“We did not decide to undertake the review in response to the crisis. We recognised that it would be an advantage to our LPs to have an SAS 70 report on HarbourVest's internal controls with respect to their own audits,” Vorlicek says. “When our LPs are undergoing their own audit, it eases their burden if the managers with whom they've placed capital can produce one of these reports.”
The firm is not ignoring opportunities in the secondaries market, including stakes in large buyout funds from the heady days of 2005 to 2007. HarbourVest's philosophy is to not reject any opportunity outright until it is thoroughly studied and understood.
When looking at funds, HarbourVest seeks to understand how the underlying companies in the portfolios are performing, what the capital structures looks like and when the bulk of the debt becomes due, according to John Toomey, a managing director who works in the firm's secondaries business.
“Increasingly, it's also an evaluation of the manager and trying to assess whether that manager will raise a future fund. We want to be cautious and try to determine if there will be experienced individuals who will actually be managing those assets through to maturity and successful realisation,” Toomey says.
Historically, the best-performing private equity funds are those from recessionary periods, or just after a recession lifts, Zug says.
With a significant amount of dry powder, Harbourvest is poised for investments in secondaries and fund of funds opportunities. The firm closed its $2.9 billion Dover Street VII secondaries fund in April, and has invested about 19 percent of the capital so far.
It has already completed one major secondaries transaction this year, helping Lehman Brothers' venture capital arm spin out into an independent firm known as Tenaya Capital. As part of the deal, HarbourVest bought out a portion of Lehman's limited partner interests in Lehman Brothers Venture Partners III, IV and V in a synthetic secondary transaction.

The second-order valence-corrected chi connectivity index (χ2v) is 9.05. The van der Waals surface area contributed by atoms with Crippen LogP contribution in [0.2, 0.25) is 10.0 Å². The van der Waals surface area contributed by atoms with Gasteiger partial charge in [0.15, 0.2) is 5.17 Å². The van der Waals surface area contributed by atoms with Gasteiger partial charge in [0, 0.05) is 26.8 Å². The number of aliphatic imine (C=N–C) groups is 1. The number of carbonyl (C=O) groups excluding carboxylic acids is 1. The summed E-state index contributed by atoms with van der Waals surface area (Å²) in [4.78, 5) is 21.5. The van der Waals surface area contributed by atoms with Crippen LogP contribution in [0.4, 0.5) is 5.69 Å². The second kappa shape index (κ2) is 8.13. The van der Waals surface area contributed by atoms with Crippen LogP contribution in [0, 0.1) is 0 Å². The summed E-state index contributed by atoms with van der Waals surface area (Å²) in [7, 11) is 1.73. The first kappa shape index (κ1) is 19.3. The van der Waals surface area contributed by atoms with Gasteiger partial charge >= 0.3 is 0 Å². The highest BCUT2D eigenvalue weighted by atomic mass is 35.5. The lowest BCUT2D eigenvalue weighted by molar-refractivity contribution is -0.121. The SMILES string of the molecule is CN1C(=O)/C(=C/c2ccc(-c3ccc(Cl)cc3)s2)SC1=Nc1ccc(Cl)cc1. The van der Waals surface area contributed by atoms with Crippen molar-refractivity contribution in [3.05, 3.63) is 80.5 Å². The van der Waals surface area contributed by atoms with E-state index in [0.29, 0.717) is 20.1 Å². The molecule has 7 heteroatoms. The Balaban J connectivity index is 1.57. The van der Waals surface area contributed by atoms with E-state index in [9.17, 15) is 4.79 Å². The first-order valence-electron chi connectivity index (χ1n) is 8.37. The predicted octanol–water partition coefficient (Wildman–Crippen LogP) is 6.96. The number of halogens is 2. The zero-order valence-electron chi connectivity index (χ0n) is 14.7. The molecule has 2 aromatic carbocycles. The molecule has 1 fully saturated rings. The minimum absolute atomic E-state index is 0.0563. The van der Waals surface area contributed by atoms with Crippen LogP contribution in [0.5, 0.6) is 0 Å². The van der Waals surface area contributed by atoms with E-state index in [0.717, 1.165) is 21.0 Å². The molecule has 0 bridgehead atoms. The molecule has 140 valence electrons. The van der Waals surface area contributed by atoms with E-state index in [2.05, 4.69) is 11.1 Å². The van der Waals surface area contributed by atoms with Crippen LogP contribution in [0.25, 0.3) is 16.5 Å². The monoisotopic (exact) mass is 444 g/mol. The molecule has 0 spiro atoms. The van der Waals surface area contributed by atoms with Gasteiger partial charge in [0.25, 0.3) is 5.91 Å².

The idea that some managers might slowly disappear from the industry is one that HarbourVest fully expects to become reality over time. The industry will contract, with smaller funds, less players and fewer suppliers of capital, as some new members of the LP community decide they have had enough.
“We're going to see less money raised. We're already starting to see that. Probably this year, next year and the year after, the industry will raise less than half of the capital – maybe even less than a third of the capital – it raised in 2005, 2006 and 2007,” Zug says. “So we're going to see a downsizing of the industry and that's going to come in the form of less capital raised and therefore less capital invested in the next few years.”
Long-term investors in private equity will be seeking out the likely survivors, encouraged by the prospect that funds put to work over the next few years may prove to be great performers.
“The very focused, financially driven and long-term LPs like HarbourVest are going to seek out the best surviving GPs, and hopefully most of those will come from our existing GP base,” says Philip Bilden, a managing director with the firm who established HarbourVest's Asia subsidiary in the 1990s.
Times of contraction in the industry have generally worked out well for those investors and managers that have stayed the course and continued to invest, Zug says.
“Some managers will be able to raise the size of funds they want. Some won't be able to raise any money. But most will probably raise less capital. As the industry declines in terms of total capital, most managers will see a decline in their fund size,” Zug says.
“Historically, that usually is the time when performance improves, because there's less capital, less competition and less pressure on pricing. Those that have capital will certainly be doing deals at much better pricing than we've seen for a few years, which, in the end, will be good for the industry.” The view from Harbourvest HQ, it seems, is clear and far-sighted.
HarbourVest Partners at a glance:
Total employees: 232
Offices: Boston, London, Hong Kong
US funds of funds: HarbourVest I to VIII
Non-US funds of funds: HarbourVest
International Private Equity Partners I to V
Secondaries funds: Dover Street I to VII
Direct/Co-Invest Programmes: 2004 Direct,